In a series of prior posts about “Recovery Nirvana” (here’s part 1, part 2, and part 3 of this series) I laid out the case for why we’re in an increasingly heterogeneous world and what that means. In the final installment, I spoke about future-proofing with respect to backup.

The short-hand for this that we’re going to start using is “Ditch the Niche.” It’s something that has already begun up in the large enterprise space: Gartner analysts Jie Zhang, Dave Russell, and Alan Dayley in the document “Survey Analysis: 2011 Data Center Conference, Backup Driven by Virtual Machine Recovery, Varying Deduplication Strategies, and Shortened Retention Policies” (March 29, 2012) reported as a major move in the last 12 months a flight away from virtualization-only products.

From my perspective, the reasons are pretty simple:

  • Using a niche product¬†tends to “paint IT into a corner” in terms of being able to adapt to new trends. Taking sides in the various industry wars – whether it’s Windows versus Linux, Linux versus Unix (AIX, etc.), virtual versus physical, VMware versus Hyper-V, archiving to disk versus tape, block versus file backup, agent versus agentless backup – wastes precious IT time – solutions are needed that are much more adaptable to the agile data center.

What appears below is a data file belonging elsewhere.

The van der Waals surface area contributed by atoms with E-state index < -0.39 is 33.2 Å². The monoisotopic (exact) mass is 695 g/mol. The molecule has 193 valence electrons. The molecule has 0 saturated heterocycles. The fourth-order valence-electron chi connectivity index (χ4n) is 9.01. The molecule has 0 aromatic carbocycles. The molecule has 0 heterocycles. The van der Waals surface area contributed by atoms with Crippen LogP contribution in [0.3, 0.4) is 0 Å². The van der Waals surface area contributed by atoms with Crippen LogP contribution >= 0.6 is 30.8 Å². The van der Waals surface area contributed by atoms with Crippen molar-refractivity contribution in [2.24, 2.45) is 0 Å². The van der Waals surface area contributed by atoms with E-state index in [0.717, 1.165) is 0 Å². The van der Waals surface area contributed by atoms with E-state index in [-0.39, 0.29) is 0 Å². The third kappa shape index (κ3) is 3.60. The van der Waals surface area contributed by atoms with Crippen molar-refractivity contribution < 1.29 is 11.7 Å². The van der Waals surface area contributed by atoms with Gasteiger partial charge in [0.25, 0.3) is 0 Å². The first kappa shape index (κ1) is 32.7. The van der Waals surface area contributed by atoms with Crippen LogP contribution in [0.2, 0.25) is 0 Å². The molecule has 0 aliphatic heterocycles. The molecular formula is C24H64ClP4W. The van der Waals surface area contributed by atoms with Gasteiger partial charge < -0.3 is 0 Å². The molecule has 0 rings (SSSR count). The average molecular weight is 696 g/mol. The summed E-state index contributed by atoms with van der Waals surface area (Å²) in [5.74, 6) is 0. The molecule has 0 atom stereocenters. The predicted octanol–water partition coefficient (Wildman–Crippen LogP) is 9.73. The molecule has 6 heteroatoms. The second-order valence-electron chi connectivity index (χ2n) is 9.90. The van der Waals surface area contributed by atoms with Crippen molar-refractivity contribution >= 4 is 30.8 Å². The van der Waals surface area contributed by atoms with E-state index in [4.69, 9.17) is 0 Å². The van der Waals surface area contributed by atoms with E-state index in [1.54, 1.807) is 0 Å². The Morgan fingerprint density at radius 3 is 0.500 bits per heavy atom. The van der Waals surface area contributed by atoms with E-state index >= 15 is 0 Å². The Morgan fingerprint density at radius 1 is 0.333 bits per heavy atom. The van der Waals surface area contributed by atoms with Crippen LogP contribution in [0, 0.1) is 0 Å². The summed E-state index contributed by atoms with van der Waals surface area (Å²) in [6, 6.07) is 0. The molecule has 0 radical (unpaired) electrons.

• Using multiple niche (point) products significantly increases the TCO (Total Cost of Ownership) due to already stretched IT personnel having to learn yet another data protection product.
  • Using multiple niche products means more finger-pointing when a some type of problem occurs (in the industry, this is known as the OTTC – One Throat To Choke – issue.)

Is that to say that niche products are never appropriate? Absolutely not. Advanced functionality in certain segments is reason enough to temporarily adopt niche products. But what you tend to find in the most productive IT organizations – those that are striving toward helping their businesses grow rather than just being a cost center – is that you end up using too much resource on data protection and thus you don’t have enough focus on driving corporate-level revenue and profitability higher.

What Gartner’s data reinforces is something we’ve been seeing now for a while – we’ve hit that point with virtualization. I know that as someone who has worked in technology for a long time, I smile every time I see a slogan like “For folks who love virtualization” – and am always wondering how the CEO, CIO, IT leader, or network administrator feels about people who love something more than driving business results and productivity within a company. I think that focus on customer objectives is what has made it possible for a company like Unitrends to achieve growth rates exceeding 100% (and climbing) while achieving a 99% customer satisfaction rating.

Got a different point of view? We would love to hear it.